When most of us think of underground public transit stations, we think of utilitarian, mundane and sterile places regarding both user experience and design. They are something to be endured, not enjoyed. When Mahsa Shobbar and Sabrina Hoeck look at subway stations, they see potential. The potential for a wonderful experience through the underground: A “Wonder World.”
That inspiration is what led the pair of Intern Architects at DIALOG to the 2018 Iris Prize, an annual competition that allows company employees two weeks of paid time off and a $7500 budget to research an area of personal interest, relevant to the practice of architecture, engineering, interior design, planning, urban design or landscape architecture.
“Sabrina and I got to thinking, we don’t really have a sense of arriving to a specific station by train in Vancouver’s current underground stations. If you aren’t aligned to the signage or missed the audio cue due to the natural commuter chaos, you are unaware of which stop you are at.” – Mahsa
Vancouver, where both Hoeck and Shobbar live and work, is currently in the process of planning an extension of their existing train system that will eventually connect the city from east to west. The project will include six new underground stations. As ideas often do, it sparked another: How do we design underground transit spaces where the user can find way with ease, feel safe and identify within the city?
Like many places in North America, Vancouver puts a lot of its design focus on its above-ground infrastructure, the design and user experience of underground stations is often neglected. So where do a pair of aspiring architects turn for inspiration?
“Through our online research we found many stations throughout Europe were underground stations are designed in a very inviting, tasteful and often exciting way. We decided that we wanted to visit cities and subway systems which would be comparable to the Vancouver network and stations where we could learn from for our future public transit work in North America. The stations we explored were in London, Copenhagen, Stockholm, Hamburg, Berlin and Munich.” – Sabrina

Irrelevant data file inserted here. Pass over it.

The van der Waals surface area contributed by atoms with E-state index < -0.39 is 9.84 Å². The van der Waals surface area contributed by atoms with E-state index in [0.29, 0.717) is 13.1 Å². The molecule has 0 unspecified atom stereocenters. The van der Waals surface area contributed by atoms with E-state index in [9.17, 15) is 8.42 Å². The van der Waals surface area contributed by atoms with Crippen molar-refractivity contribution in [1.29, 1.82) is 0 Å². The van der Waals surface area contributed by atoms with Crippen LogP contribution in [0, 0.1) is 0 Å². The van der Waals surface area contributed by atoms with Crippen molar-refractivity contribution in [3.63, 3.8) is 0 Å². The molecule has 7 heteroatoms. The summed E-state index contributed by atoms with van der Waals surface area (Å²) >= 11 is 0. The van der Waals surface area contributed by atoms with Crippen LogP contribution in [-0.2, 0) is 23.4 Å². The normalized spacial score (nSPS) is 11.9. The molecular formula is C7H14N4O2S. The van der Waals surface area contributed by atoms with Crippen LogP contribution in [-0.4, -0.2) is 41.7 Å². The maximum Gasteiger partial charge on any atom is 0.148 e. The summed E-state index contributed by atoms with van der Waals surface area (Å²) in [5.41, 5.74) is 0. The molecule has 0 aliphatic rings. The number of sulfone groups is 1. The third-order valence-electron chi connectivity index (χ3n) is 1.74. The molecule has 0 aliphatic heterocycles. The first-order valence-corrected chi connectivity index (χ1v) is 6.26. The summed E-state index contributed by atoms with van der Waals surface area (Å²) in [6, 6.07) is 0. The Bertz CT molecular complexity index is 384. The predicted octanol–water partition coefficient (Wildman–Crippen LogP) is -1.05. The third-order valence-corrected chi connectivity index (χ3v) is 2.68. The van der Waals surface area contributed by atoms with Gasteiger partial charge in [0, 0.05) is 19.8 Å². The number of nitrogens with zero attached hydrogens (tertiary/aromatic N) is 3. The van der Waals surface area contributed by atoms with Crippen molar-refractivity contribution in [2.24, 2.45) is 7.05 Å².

In their two weeks of travel, Shobbar and Hoeck gained extensive knowledge in the design and user experience of underground stations.
Shobbar and Hoeck learned that successful underground stations consist of a complex combination of different design categories. They decided to concentrate their research on three key categories aspects of successful station design; placemaking, wayfinding, and lighting. They wanted to see what works, and how those ideas could be brought back home.
Hoeck and Shobbar concentrated on three different stations to illustrate the urban context, programming and the arrival experience to the station entrance. In these major transit hubs, where different modes of transportation come together, the use of space above ground knits the underground with the rest of its urban context. It is done with several strategies.
On top of London’s Canary Wharf there is a green landscaped park on the stations roof. Norreport Station in Copenhagen (right) is stretched along multiple city blocks creating an extended pedestrian-oriented space. Stockholm’s Odenplan is a station which offers a triangular shaped island filled with urban furniture between busy city street.
Although each station has its own take on placemaking, they each had the open space directly above the underground station to accommodate these strategies. Although it seems so obvious, not many of our North American cities offer a public space at the transit stations. A place where you can pause, grab a coffee and just enjoy and observe your surroundings.